Heineken NV’s rejection of SABMiller’s takeover bid on Sunday was terse and also a bit mysterious: “Heineken has consulted with its majority shareholder and concluded that SABMilller’s proposal is non-actionable,” the Dutch beer giant announced.
Who is this majority shareholder standing guard against the next potential mega-merger in the global beer market?
Her name is Charlene de Carvalho-Heineken. The only child of the late Freddy Heineken, who brought the premium beer brand to America after Prohibition, she is the sole heir to the Heineken fortune and the controlling shareholder of what is now the world’s third-largest brewer.
De Carvalho-Heineken, 60, controls 51% of Heineken Holding NV (HKHHF), a public company listed on the Amsterdam Stock Exchange, which in turn owns 50.05% of Heineken NV (HINKF), also listed on the Amsterdam exchange. The stock-market value of Heineken NV is around $45 billion, making de Carvalho-Heineken’s interest in the company worth more than $11 billion. She is one of Europe’s wealthiest women and one of the world’s least known billionaires.
Shy and extremely private, de Carvalho-Heineken has never spoken to the press—until Fortune spent two days with her and her husband, Citigroup (C) vice chairman Michel de Carvahlo, in Amsterdam in June. “I’ve always been quite happy to be anonymous,” she told me.
It was de Carvalho-Heineken’s great-grandfather, Gerard Adriaan Heineken, who founded the company 150 year ago, and her father, Freddy, who expanded Heineken globally with ferocious drive and an iron will. Charlene grew up in Amsterdam, sheltered by and very close to her father. After Freddy was kidnapped in Amsterdam and held hostage for a large ransom in 1983, Charlene spent her life happily below the radar in London, raising five children with her banker husband. Michel de Carvalho, a former child actor and Olympic skier, is as outgoing and effusive as Charlene is quiet and reserved.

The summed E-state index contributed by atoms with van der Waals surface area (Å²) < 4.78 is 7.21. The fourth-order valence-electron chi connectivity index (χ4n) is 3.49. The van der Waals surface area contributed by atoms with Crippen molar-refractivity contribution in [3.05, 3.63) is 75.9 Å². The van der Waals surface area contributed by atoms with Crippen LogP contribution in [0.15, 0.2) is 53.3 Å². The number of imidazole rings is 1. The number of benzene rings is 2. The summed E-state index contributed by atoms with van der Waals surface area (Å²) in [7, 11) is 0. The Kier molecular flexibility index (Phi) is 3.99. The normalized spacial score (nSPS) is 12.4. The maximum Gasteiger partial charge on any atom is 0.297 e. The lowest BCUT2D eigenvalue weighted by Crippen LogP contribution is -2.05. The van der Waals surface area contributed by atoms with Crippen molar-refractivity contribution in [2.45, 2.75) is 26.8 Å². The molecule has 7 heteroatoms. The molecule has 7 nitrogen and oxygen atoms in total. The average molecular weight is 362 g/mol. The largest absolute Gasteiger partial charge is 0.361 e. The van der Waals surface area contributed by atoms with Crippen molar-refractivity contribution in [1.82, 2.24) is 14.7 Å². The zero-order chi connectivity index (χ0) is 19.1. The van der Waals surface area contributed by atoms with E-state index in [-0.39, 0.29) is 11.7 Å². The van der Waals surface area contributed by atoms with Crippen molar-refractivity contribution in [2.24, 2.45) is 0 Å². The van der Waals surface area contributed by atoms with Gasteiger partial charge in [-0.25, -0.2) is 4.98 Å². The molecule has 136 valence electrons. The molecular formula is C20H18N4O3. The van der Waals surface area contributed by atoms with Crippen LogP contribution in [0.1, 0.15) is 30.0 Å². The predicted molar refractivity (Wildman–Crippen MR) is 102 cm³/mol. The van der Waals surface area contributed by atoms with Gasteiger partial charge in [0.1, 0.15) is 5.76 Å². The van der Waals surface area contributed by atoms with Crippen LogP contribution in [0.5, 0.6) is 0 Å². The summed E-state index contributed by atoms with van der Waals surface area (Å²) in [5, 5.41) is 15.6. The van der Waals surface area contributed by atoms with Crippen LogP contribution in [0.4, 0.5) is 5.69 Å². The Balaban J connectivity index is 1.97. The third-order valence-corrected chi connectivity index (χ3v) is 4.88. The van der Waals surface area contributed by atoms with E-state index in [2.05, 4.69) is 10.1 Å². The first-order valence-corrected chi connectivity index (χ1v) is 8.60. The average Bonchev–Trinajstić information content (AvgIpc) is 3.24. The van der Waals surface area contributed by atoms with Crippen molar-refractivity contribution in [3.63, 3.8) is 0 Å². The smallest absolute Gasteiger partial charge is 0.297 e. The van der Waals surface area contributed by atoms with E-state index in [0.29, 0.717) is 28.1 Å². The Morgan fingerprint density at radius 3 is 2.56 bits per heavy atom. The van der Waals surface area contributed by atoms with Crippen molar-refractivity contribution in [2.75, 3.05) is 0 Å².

She joined the board of Heineken Holding NV in 1988 but had little interest in the details of the family business until 12 years ago. That’s when her father died. On the day of Freddy’s funeral in 2002, Michel, playing investment banker as well as consoling spouse, told Charlene that it would be prudent to have a Heineken involved in the company. With trepidation, she stepped up.
Digging into Heineken’s global operations and visiting breweries around the world, the Heineken heiress and her husband, 70, turned into very involved and opinionated owners. They played key roles in replacing Heineken’s CEO in 2005 with Jean Francois van Boxmeer, who is now at the helm. Under the couple’s watch, van Boxmeer acquired brands such as Dos Equis and Bohemia—while fending off suitors who would relish owning these and other Heineken brands such as Amstel.
Neither de Carvalho-Heineken nor her husband, who is on the supervisory board of Heineken NV, agreed to talk to the press about the takeover overture from London-based SABMiller—which is looking to bulk up for its own protection against potential acquisition by behemoth Anheuser-Busch InBev. During two days of interviews in June, though, the de Carvahlos talked candidly about the threat of takeover—“I worry about everything,” Charlene admitted, noting that she was “very, very, very sorry” when August Busch sold his family business, Anheuser-Busch, to Brazil-based InBev in 2008. “That was shocking,” she said.
“The lady who throws the switch,” as Michel deCarvalho calls his wife, will continue to say ‘No’ to takeover bids in the future. “It’s not sentimentality,” said Michel. He and Charlene intend to pass on their controlling stake in Heineken to their five children. Charlene’s late father, Freddy, called this fourth generation of Heineken the “D-generation”—jokingly, perhaps—and Michel and Charlene want to prove that the title doesn’t fit. “The best defense is always a high stock price,” Michel says, adding, “With our strong culture built up over 150 years and a workforce as passionate as we are, we’ll drive this company forward with excellent returns for all shareholders.”